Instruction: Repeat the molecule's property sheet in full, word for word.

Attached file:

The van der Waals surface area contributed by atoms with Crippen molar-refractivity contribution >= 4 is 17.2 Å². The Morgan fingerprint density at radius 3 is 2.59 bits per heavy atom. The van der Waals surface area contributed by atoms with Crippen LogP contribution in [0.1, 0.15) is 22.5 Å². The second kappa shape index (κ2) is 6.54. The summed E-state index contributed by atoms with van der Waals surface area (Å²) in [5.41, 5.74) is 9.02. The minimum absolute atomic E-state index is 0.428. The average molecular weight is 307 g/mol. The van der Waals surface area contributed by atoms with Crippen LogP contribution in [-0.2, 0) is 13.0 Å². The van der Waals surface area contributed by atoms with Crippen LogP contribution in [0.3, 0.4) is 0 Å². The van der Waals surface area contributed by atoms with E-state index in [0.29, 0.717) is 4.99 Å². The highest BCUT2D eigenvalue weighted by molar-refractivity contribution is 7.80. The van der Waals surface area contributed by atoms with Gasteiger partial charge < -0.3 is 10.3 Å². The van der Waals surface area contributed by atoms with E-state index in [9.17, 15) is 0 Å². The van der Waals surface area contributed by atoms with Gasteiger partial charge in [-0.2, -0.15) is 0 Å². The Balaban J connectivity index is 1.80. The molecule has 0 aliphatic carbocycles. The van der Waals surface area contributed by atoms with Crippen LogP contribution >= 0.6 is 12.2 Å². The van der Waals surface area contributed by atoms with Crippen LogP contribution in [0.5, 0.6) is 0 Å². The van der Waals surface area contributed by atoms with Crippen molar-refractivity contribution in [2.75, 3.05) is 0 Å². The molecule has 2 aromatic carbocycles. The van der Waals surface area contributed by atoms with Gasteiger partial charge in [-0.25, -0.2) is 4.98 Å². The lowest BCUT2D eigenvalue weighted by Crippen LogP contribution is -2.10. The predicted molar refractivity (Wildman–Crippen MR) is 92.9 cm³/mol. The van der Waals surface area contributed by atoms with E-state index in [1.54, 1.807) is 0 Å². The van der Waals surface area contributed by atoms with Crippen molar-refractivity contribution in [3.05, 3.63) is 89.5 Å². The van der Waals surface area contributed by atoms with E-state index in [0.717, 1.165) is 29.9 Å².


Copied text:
The van der Waals surface area contributed by atoms with Crippen molar-refractivity contribution >= 4 is 17.2 Å². The Morgan fingerprint density at radius 3 is 2.59 bits per heavy atom. The van der Waals surface area contributed by atoms with Crippen LogP contribution in [0.1, 0.15) is 22.5 Å². The second kappa shape index (κ2) is 6.54. The summed E-state index contributed by atoms with van der Waals surface area (Å²) in [5.41, 5.74) is 9.02. The minimum absolute atomic E-state index is 0.428. The average molecular weight is 307 g/mol. The van der Waals surface area contributed by atoms with Crippen LogP contribution in [-0.2, 0) is 13.0 Å². The van der Waals surface area contributed by atoms with Crippen LogP contribution in [0.3, 0.4) is 0 Å². The van der Waals surface area contributed by atoms with E-state index in [0.29, 0.717) is 4.99 Å². The highest BCUT2D eigenvalue weighted by molar-refractivity contribution is 7.80. The van der Waals surface area contributed by atoms with Gasteiger partial charge < -0.3 is 10.3 Å². The van der Waals surface area contributed by atoms with E-state index in [9.17, 15) is 0 Å². The van der Waals surface area contributed by atoms with Gasteiger partial charge in [-0.2, -0.15) is 0 Å². The Balaban J connectivity index is 1.80. The molecule has 0 aliphatic carbocycles. The van der Waals surface area contributed by atoms with Crippen LogP contribution >= 0.6 is 12.2 Å². The van der Waals surface area contributed by atoms with Crippen LogP contribution in [0.5, 0.6) is 0 Å². The van der Waals surface area contributed by atoms with Crippen molar-refractivity contribution in [2.75, 3.05) is 0 Å². The molecule has 2 aromatic carbocycles. The van der Waals surface area contributed by atoms with Gasteiger partial charge in [-0.25, -0.2) is 4.98 Å². The lowest BCUT2D eigenvalue weighted by Crippen LogP contribution is -2.10. The predicted molar refractivity (Wildman–Crippen MR) is 92.9 cm³/mol. The van der Waals surface area contributed by atoms with E-state index in [1.54, 1.807) is 0 Å². The van der Waals surface area contributed by atoms with Crippen molar-refractivity contribution in [3.05, 3.63) is 89.5 Å². The van der Waals surface area contributed by atoms with E-state index in [0.717, 1.165) is 29.9 Å².